And just because 2020 couldn’t punish us enough, Lay’s has decided to turn two iconic Mexican dishes into … snacks in a bag. Yes, my friends, I might have been too busy blogging about bad translations in Mexico to focus on what’s really important: Yet, another chapter in the desecration of Mexican food on this side of the border.
Sources close to this sad situation, tell me Lay’s “Wavy Carnitas Street Taco” have been inspired by El Torito restaurant in Los Angeles, while Lay’s “Chile Relleno” took their inspiration from Cocina Azul in Albuquerque.
Now if y’all excuse me; it’s only 9:30 a.m. but I think I’ll go have a María Sangrienta.
Speaking of culturally-relevant things… there’s a Veggie Taco Plush Set, which for “only” $49 promises to educate your child on the goodness that naturally comes with tacos, including some packets of questionable salsa; slices of avocado and even some cilantro to sprinkle here and there.
According to the description on the Kidrobot webside, the Victorio Veggie Taco Plush set, “zips open to reveal the whole happy musical gang including backup singers Celia, Sylvia, and Sam Cilantro, Alejandro & Abigail Avocado on the strings, the Tambourine Tomato Twins, the hottest drummer in Yummy World Larry the Hot Sauce Packet and of course the infamous Bean Brothers on the horns.”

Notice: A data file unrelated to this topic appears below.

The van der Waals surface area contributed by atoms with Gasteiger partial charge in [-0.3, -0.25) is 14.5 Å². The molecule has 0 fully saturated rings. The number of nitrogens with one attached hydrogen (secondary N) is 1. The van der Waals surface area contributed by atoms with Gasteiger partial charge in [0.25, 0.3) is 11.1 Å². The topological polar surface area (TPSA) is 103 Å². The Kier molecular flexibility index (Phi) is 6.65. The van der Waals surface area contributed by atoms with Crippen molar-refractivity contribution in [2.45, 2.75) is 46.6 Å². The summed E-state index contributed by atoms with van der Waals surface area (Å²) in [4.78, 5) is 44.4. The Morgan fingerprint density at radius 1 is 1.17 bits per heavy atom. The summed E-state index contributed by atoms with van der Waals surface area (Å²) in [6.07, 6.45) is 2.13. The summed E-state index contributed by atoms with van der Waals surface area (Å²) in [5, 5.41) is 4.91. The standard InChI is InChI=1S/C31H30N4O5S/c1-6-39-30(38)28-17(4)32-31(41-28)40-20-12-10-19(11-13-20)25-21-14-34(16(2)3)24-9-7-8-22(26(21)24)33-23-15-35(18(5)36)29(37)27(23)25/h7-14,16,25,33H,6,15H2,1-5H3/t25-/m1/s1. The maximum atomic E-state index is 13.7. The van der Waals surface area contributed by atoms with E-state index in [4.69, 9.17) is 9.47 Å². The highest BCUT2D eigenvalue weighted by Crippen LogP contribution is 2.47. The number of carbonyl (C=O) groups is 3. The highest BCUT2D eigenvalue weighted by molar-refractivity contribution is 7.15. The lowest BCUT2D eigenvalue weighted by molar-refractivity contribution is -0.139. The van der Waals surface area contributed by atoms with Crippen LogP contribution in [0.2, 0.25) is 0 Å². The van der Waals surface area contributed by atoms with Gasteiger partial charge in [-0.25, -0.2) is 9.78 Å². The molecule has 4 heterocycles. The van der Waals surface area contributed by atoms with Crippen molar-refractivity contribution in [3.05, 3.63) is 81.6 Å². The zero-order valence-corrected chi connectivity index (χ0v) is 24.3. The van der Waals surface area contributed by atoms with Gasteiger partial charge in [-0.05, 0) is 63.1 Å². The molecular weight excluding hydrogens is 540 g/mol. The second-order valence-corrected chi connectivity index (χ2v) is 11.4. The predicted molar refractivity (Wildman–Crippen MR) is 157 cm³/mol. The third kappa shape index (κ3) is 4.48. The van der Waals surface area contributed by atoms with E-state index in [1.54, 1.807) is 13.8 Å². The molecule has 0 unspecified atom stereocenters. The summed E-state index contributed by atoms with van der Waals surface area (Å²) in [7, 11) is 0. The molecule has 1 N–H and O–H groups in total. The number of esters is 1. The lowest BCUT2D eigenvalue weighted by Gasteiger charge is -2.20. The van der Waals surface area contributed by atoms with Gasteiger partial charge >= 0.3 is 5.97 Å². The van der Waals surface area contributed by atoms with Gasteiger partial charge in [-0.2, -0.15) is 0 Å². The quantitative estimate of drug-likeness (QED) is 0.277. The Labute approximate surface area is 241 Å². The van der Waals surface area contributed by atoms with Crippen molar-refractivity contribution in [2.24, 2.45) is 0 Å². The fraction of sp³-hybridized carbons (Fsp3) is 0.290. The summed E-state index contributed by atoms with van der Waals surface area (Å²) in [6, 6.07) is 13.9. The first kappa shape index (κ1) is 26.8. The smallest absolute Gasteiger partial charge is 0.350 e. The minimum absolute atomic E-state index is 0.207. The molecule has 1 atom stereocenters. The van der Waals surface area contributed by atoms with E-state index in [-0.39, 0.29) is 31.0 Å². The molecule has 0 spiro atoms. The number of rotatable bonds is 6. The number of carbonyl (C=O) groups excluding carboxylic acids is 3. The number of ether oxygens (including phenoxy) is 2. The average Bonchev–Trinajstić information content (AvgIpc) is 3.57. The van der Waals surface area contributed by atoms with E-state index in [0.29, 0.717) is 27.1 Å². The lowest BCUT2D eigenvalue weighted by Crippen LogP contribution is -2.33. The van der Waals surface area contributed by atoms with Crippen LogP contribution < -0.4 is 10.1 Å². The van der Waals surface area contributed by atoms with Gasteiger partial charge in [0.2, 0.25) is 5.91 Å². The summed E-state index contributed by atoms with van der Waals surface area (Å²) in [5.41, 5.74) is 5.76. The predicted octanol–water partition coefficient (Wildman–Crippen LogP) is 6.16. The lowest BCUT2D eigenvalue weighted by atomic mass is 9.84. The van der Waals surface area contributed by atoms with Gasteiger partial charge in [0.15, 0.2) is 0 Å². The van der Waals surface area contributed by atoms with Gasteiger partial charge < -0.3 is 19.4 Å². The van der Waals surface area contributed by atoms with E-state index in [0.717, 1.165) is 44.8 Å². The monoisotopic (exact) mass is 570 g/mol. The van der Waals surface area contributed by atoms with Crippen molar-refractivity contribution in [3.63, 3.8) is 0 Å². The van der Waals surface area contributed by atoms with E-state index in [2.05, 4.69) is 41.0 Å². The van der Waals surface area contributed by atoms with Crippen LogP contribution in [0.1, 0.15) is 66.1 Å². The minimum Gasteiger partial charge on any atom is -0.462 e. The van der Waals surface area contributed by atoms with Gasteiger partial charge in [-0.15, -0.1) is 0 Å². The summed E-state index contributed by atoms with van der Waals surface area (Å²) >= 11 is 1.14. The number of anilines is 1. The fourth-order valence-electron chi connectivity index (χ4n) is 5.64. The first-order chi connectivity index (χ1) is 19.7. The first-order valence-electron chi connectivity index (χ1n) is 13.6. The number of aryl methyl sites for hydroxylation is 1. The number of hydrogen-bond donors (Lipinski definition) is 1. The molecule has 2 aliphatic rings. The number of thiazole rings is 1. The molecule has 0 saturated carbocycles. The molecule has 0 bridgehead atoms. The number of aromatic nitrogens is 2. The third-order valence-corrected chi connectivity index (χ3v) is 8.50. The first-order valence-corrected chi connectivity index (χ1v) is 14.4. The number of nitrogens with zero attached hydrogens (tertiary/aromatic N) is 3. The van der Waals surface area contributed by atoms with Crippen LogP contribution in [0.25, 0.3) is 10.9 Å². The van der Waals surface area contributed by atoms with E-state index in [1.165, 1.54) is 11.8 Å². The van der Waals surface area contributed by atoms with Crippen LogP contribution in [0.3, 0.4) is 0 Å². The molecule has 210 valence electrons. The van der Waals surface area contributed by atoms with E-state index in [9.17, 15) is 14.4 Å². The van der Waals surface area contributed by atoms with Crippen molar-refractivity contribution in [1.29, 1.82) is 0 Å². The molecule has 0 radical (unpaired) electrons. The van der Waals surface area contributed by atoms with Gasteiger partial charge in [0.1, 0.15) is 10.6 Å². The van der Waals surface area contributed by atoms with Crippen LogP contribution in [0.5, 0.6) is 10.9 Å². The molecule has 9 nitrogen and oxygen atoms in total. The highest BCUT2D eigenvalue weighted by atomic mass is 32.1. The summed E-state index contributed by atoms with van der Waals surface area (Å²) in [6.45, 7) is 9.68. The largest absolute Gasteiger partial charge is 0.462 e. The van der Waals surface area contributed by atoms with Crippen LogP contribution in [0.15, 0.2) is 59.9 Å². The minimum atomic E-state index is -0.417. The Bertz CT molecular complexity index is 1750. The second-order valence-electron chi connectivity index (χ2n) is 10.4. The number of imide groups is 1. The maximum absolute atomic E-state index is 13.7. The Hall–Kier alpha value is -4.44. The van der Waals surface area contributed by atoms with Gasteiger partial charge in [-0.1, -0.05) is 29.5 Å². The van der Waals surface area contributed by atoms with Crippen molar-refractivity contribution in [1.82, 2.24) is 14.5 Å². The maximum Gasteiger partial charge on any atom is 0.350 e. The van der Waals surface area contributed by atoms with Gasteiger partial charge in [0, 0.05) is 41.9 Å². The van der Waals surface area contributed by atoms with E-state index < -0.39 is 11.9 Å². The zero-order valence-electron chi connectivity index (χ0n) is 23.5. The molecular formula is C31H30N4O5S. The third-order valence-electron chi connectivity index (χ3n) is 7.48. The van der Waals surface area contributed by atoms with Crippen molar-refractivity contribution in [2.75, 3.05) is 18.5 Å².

The lockdown resulting from the COVID-19 pandemic has been tough on Thomasina Miers’ children. That is why the co-founder of Wahaca, London’s weirdly-named Mexican eatery, has concocted a recipe for tacos that are… well… sure to please Londoners.
We’re talking about Thomasina’s cornflake-crumb fish tacos with a “tangy tropical ketchup,” which apparently is a mix of pineapple and cayenne pepper. For children you know?
The train wreck recipe includes tossing cabbage, onion and coriander on these things and then sprinkle with sea salt and a bit of lime. Thomasina suggests we eat them at once with a cold beer.
Ok, I’ll do the beer and toss out all the rest. Thanks.